I've had Carlo
Montemagno on my mind the past
couple of days, partly because he made the news recently with his
and partly because I'm working on a Small Times magazine
column that incorporates some of his work. I'm in geek heaven when I
take the time out from various duties just to go through some of my old
interviews with brilliant people like Montemagno who, to paraphrase ZZ
Top, not only got knowledge, but know how to use it.
The winner of the 2003 Foresight Institute Feynman Prize in Nanotechnology is really just a big copycat. He's obsessed with imitating nature. I can't blame him, really, since nanomachines are all around us, just waiting for magicians like Montemagno to figure out how they work. In addition to his incredible achievement in making a microrobot move by muscle power, Montemagno is working on another project that might not make for such spectacular headlines, but in the long run will make a bigger splash in the world.
I'll roll the tape and give you a peak into Montemagno's mind. Last fall, I gave him my usual prelude about how I try to write to a lay audience, and I thought his answers were beautifully understandable. But I made the mistake of calling him a "science guy," so he quickly interrupted to set me straight:
Me: So, what's the end game for you?
Montemagno: My end game is focused on making devices that have embedded intelligence and which, the component pieces, when I put them together, the functionality is greater than the functionality of the individual pieces.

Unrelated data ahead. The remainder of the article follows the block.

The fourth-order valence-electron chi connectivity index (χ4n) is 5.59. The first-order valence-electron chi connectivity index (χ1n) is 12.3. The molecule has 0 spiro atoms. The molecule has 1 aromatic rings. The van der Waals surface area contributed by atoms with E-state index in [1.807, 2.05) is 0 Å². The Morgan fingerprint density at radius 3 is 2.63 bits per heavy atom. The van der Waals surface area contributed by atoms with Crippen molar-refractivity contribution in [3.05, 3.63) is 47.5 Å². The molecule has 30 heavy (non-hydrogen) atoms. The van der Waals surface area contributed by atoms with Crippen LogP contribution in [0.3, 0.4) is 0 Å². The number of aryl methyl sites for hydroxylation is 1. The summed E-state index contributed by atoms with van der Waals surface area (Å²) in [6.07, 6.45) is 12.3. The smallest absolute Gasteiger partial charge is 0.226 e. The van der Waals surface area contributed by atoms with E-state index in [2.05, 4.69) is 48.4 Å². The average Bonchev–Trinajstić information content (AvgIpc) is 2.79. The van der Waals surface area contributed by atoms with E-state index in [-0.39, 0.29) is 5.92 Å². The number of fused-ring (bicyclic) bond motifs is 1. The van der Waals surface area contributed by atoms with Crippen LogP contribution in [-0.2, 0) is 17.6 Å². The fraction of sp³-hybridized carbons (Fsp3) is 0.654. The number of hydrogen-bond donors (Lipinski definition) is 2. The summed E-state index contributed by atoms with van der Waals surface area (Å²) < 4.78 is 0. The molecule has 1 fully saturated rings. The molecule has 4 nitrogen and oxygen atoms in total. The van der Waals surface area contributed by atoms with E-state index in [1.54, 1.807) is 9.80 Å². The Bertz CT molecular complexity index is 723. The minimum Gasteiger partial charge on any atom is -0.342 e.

... I take all these building blocks and I put them all together and these building blocks, by the interactions with one another, they elicit properties which are not manifest by any individual building blocks. It's the difference between pressure and molecular reaction.
At the nanoscale, pressure doesn't exist. Right? Molecules bang into one another. In the aggregate, pressure emerges as a result of all these molecules banging together. And there are numerous properties which emerge, particularly in biological systems, as a result of these molecules all interacting together that reveals sophisticated behaviors.
Me: Can you give me a practical example?
Montemagno: The example that I'm most focused on
right now is making
nanosize particles that transport information very much like neurons
do. How do I do that? I take a membrane, an engineered membrane which I
make, I take some molecules that allow the flow of calcium or
potassium, I take another molecule that pumps potassium, and I put them
all together. When I put them all together, what happens is
collectively they generate an electrical signal. If I do it properly,
they'll make an oscillator and they'll keep on pumping the signal.
But the parts don't do that. It's something that emerges as a result. I see that as a tableau for trying to make embedded materials, or smart materials. The smartness is part of the way the molecules interact with one another.
He told me that he's reached a level in the lab where
molecules are sorted and protons pumped. The next stop, and relatively
soon, is commercialization. What kind of useful product will come out
of this mess-o-molecules? The scientists among you probably already
know. But for the rest of you, that's a story for another day ...
Thursday, February 26, 2004
Posted by Howard Lovy at 2/26/2004 07:16:00 PM